I really did like A.D. Miller’s first novel, Snowdrops, very much. It certainly deserves its Booker Long List status. Although the plot is somehat confusing and in the end unsatisfying, Miller’s depictions of post-Soviet Moscow and an interesting collection of its inhabitants are descriptive writing at its best.
Nicholas, the narrator, is a nearly forty English lawyer who has resettled from calm and predictive London to the whirlwind of contemporary Moscow. It’s a love-hate relationship with the new Russia, and Miller is at his best in exposing ironies and contradictions in his keen observations of the nation and the personalities he focuses on in his novel.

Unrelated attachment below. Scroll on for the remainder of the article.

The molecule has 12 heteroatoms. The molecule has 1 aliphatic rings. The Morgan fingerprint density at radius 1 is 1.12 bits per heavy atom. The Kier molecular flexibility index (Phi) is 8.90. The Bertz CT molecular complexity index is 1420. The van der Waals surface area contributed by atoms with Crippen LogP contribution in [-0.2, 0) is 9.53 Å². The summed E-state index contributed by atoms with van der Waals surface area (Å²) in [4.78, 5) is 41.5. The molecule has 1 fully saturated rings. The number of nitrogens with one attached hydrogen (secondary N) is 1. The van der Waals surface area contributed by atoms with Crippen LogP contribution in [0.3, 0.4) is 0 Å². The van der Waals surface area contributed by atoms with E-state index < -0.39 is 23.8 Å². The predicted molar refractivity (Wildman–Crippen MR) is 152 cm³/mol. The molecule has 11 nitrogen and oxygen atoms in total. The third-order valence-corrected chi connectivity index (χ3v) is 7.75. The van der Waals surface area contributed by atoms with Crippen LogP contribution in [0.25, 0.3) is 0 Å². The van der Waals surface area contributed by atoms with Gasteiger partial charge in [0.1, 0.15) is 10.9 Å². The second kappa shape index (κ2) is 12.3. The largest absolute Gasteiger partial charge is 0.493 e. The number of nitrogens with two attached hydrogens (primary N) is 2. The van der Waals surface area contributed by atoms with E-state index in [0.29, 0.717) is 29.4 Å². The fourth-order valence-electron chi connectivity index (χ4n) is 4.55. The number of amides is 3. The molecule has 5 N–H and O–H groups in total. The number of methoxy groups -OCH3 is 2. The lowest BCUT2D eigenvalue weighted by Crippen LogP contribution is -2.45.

It took awhile, but the city of Chicago has decided to recognize its only Nobel Prize winning novelist, Saul Bellow, by selecting his novel The Adventures of Augie March as its One Book, One Chicago 10th Anniversary selection. An odd choice. Augie will not be an easy read even to the iPAD and Kindle generation. As Joseph Epstein states in his recent piece in The New Criterion perhaps Bellow “wasn’t a novelist at all but a high-octane riffer, a philosophical schmoozer, an unsurpassed intellectual kibbitzer, one of the great monologists of the age. But he was no storyteller. Which explains why one doesn’t have much taste for rereading him, and why, there is good reason to believe, future generations are likely to have even less taste for reading him in the first place.”
So good luck Chicago readers in your perusal of Bellow’s 550 page narrative of a kid with immigrant parents cavorting in and around Humboldt Park during the Depression. I agree with Epstein that the discerning reader will appreciate some literary elements, but will be disappointed as to where the storyline goes.